THE DEVELOPMENT OF A NONTOXIC SELF-EXTINGUISHING PAINT FOR THE INTERIOR OF NUCLEAR-POWERED SUBMARINES
NAVAL RESEARCH LAB WASHINGTON DC
Pagination or Media Count:
Efforts have been made to develop a high-quality interior paint for nuclear-powered submarines. Because of the circumstances under which the paint is to be used, it must have properties not previously required for ships in the fleet. It should 1 release little or no toxic or organic material to the atmosphere as it is applied or as it dries, 2 be self-extinguishing in its fire-retardancy performance, 3 have a gloss in the medium range 50 at a 60 degrees angle, 4 be flexible and 5 have a highly decorative appearance in general. Chlorinated compounds and antimony oxide were used to introduce fire retardancy into an acrylic latex paint however, they also affected the physical appearance and performance of the paint. The highest degree of fire retardancy and best over-all properties were obtained when a chlorinated paraffin and antimony oxide were used together. The tentative concentrations have been selected as 34 wt- for chlorine and 14 wt- for antimony oxide, based on the weight of nonvolatile, combustible material in the paint. Further changes are being made in this formulation to improve performance. A film-forming polymer which contains chlorine chemically combined with the polymer was studied, and a formulation was devised making use of this material. It is also undergoing further examination.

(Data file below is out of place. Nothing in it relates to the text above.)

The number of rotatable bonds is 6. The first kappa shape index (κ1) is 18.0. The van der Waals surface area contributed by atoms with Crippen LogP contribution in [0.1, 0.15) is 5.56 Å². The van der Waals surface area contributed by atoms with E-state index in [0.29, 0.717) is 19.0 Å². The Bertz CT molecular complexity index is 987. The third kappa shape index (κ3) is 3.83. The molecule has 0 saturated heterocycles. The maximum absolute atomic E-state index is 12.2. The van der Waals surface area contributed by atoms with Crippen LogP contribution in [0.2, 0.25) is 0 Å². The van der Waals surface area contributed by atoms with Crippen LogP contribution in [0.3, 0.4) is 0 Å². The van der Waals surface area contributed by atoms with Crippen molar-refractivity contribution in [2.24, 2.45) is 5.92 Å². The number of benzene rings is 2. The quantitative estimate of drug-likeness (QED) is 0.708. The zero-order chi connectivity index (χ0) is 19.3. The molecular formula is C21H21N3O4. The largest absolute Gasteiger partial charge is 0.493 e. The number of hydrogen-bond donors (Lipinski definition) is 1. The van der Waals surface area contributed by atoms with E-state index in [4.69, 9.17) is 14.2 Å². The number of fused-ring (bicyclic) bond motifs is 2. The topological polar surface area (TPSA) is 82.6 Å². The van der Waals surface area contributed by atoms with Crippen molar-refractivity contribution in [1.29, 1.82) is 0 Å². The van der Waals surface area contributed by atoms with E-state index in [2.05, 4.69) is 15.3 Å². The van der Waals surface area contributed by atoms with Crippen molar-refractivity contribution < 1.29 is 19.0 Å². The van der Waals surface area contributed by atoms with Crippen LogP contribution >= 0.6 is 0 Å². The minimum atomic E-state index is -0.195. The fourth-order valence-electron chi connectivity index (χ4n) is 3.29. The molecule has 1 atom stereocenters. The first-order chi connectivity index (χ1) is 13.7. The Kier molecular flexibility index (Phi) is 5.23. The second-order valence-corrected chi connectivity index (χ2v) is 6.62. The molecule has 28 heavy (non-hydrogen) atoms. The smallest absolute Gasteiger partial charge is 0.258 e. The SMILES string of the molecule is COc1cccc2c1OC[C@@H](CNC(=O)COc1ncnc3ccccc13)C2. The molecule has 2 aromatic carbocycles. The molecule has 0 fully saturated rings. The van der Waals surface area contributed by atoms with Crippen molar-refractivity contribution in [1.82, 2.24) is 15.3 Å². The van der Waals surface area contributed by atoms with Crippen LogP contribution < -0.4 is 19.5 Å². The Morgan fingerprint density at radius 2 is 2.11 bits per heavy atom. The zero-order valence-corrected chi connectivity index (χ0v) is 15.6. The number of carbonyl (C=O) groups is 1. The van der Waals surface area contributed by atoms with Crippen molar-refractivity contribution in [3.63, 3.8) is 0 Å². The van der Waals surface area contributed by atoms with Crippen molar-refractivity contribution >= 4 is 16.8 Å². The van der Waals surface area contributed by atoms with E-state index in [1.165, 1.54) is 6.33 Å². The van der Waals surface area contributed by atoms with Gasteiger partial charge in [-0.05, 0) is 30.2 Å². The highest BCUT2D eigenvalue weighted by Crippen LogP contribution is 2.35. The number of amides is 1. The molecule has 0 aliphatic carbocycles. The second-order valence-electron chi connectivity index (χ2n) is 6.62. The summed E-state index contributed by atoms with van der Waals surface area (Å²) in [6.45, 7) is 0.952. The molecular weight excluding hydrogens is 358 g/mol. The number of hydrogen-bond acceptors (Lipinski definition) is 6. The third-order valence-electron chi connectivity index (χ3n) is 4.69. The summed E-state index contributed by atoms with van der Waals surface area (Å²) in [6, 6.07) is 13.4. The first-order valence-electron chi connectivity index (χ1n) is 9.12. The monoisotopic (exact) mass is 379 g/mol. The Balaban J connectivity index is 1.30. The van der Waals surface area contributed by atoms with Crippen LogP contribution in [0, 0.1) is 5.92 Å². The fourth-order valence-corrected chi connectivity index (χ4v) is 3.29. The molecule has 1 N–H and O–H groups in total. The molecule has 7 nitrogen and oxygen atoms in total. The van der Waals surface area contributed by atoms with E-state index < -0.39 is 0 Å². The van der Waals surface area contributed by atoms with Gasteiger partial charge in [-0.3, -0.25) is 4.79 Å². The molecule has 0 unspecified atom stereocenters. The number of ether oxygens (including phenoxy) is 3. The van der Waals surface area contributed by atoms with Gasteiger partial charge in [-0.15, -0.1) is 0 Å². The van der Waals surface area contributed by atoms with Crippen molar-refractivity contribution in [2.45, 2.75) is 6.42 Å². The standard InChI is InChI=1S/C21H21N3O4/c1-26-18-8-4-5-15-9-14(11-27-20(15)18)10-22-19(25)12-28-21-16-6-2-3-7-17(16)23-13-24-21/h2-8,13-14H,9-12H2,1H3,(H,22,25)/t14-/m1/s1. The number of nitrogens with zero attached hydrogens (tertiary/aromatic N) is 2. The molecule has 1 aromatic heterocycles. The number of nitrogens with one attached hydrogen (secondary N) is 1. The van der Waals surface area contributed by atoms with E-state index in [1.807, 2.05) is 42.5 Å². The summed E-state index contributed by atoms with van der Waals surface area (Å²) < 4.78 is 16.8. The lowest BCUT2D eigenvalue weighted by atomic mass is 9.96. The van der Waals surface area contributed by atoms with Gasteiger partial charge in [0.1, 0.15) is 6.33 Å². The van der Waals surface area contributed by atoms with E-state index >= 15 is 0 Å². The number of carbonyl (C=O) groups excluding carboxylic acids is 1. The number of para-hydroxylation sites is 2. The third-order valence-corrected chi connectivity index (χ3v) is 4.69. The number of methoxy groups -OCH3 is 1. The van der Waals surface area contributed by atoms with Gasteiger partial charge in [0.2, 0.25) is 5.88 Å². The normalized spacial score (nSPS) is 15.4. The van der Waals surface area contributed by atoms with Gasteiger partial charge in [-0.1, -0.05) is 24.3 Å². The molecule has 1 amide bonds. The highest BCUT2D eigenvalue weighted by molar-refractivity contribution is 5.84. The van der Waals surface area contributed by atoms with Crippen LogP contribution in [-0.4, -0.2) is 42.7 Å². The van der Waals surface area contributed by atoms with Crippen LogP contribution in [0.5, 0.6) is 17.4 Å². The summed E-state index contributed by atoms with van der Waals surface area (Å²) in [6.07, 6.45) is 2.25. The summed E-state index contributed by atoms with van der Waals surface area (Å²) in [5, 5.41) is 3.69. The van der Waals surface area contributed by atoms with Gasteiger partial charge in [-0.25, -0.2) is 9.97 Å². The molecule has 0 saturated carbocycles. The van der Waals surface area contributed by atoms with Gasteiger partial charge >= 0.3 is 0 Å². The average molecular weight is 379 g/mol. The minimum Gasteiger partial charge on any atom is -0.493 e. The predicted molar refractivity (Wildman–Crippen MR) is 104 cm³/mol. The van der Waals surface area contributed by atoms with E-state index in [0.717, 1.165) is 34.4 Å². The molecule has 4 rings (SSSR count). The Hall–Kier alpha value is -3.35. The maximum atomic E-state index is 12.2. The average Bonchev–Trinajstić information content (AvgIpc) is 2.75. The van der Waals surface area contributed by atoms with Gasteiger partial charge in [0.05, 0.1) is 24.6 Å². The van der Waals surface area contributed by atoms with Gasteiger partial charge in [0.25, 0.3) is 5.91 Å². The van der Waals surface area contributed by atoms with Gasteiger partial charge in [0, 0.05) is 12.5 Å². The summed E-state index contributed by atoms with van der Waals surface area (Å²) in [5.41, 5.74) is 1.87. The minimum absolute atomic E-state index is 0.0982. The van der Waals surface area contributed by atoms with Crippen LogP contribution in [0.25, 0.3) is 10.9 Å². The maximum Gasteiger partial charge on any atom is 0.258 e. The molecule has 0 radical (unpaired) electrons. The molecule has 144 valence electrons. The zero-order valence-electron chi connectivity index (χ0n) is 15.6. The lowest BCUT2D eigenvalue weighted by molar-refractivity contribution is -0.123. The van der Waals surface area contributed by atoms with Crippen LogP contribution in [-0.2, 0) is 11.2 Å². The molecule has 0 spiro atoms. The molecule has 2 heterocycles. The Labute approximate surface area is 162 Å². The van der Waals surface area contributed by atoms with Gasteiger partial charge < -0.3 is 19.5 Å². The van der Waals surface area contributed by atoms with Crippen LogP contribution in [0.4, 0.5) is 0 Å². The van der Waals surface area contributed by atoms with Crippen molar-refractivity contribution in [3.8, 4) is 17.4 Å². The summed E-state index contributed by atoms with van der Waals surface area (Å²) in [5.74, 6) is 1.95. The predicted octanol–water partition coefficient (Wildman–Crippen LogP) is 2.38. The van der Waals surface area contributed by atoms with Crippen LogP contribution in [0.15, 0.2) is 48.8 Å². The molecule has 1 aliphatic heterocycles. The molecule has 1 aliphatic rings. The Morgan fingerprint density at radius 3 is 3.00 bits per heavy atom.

- Coatings, Colorants and Finishes
- Safety Engineering
- Submarine Engineering